Duke of Gloucester officially opens renovated Victorian waiting rooms at Worcester Shrub Hill

The Duke of Gloucester has officially opened the renovated Victorian waiting rooms at Worcester Shrub Hill station.

Located on platform 2b of the station, the historic grand waiting rooms – which were built between 1857 and 1868 – have long been out of use to the public.

Thanks to Network Rail and the Railway Heritage Trust, and support from London Midland, Historic England and Worcestershire County Council, the £461,000 restoration project was recently completed and one of the waiting rooms is now open to passengers while the other has been turned into much-needed space for railway staff.

They were officially opened by the Duke of Gloucester yesterday (9 September) at a special ceremony at the station.

Adam Checkley, Network Rail’s route asset manager, said:

“The waiting rooms have been carefully restored and refurbished to their former glory and are a reminder of the impressive Victorian heritage at the station. They will provide passengers with a unique and impressive place to wait for their train.”

Andy Savage, company secretary for the Railway Heritage Trust, said:

“The Railway Heritage Trust has been delighted to support the restoration of the historically significant waiting room structure at Worcester Shrub Hill station.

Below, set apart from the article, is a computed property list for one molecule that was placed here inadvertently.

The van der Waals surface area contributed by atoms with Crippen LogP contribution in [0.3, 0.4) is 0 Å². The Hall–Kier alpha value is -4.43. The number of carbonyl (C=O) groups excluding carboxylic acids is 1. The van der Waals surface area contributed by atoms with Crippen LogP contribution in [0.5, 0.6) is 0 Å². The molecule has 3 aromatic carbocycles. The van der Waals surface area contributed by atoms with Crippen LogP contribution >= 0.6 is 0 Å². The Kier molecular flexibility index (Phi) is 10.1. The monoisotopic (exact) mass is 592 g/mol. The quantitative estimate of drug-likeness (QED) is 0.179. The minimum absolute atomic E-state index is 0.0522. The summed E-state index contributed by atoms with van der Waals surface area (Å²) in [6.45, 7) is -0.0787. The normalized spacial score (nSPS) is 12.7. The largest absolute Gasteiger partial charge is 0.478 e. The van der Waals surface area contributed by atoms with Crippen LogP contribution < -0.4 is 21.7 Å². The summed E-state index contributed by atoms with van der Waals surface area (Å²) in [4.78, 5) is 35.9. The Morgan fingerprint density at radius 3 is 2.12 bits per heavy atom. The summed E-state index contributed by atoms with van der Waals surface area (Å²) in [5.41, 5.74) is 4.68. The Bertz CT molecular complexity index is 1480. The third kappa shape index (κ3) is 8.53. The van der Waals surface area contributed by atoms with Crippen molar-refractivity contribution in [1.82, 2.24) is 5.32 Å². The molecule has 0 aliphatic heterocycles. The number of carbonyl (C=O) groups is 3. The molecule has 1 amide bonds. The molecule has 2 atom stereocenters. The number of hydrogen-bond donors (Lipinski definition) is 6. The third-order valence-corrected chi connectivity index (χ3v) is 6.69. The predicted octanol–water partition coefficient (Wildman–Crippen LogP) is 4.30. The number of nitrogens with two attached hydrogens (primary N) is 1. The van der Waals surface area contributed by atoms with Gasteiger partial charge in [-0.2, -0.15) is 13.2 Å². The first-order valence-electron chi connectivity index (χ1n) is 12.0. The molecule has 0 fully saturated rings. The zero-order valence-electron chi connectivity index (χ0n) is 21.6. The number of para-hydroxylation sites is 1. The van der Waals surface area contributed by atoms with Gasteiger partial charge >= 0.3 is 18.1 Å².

London Midland’s head of route, Brenda Lawrence, said:

“As the local train operator we see ourselves as the custodians of much cherished local assets. London Midland is delighted to have been part of this restoration project which will benefit thousands of people who use Worcester Shrub Hill station.

“We are particularly pleased that a viable use has been found for this unique, grade II* listed example of the craft of locally-based iron founders and ceramic tiling manufacturers, dating from the vibrant period which followed the Great Exhibition of 1851”.

Work to make the building structurally sound took place in 2009/10. It restarted in February 2014 to fully restore the rooms and has recently been completed. Network Rail commissioned an archaeologist to record items of architectural interest and specialist contractors were used to restore and reproduce elements identified in the archaeological report.